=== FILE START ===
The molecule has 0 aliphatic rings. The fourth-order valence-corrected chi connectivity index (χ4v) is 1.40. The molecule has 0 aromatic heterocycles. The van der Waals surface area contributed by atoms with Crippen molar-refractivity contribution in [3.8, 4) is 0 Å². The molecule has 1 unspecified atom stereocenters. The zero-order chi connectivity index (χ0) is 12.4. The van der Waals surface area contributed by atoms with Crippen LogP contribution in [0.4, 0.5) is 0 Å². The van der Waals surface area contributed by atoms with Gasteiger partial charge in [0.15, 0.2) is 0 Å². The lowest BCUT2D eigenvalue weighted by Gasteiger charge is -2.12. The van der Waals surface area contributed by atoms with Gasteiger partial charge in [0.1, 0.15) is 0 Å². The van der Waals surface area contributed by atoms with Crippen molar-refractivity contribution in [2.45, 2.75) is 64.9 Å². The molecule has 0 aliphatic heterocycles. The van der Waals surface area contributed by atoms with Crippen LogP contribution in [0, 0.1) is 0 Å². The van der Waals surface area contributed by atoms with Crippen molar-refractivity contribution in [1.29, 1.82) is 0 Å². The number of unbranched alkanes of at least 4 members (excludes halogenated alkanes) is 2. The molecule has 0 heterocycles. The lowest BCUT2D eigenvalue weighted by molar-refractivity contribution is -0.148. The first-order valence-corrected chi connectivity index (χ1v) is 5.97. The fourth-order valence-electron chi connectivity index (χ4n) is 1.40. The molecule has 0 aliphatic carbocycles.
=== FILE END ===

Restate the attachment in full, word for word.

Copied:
The molecule has 0 aliphatic rings. The fourth-order valence-corrected chi connectivity index (χ4v) is 1.40. The molecule has 0 aromatic heterocycles. The van der Waals surface area contributed by atoms with Crippen molar-refractivity contribution in [3.8, 4) is 0 Å². The molecule has 1 unspecified atom stereocenters. The zero-order chi connectivity index (χ0) is 12.4. The van der Waals surface area contributed by atoms with Crippen LogP contribution in [0.4, 0.5) is 0 Å². The van der Waals surface area contributed by atoms with Gasteiger partial charge in [0.15, 0.2) is 0 Å². The lowest BCUT2D eigenvalue weighted by Gasteiger charge is -2.12. The van der Waals surface area contributed by atoms with Gasteiger partial charge in [0.1, 0.15) is 0 Å². The van der Waals surface area contributed by atoms with Crippen molar-refractivity contribution in [2.45, 2.75) is 64.9 Å². The molecule has 0 aliphatic heterocycles. The van der Waals surface area contributed by atoms with Crippen LogP contribution in [0, 0.1) is 0 Å². The van der Waals surface area contributed by atoms with Crippen molar-refractivity contribution in [1.29, 1.82) is 0 Å². The number of unbranched alkanes of at least 4 members (excludes halogenated alkanes) is 2. The molecule has 0 heterocycles. The lowest BCUT2D eigenvalue weighted by molar-refractivity contribution is -0.148. The first-order valence-corrected chi connectivity index (χ1v) is 5.97. The fourth-order valence-electron chi connectivity index (χ4n) is 1.40. The molecule has 0 aliphatic carbocycles.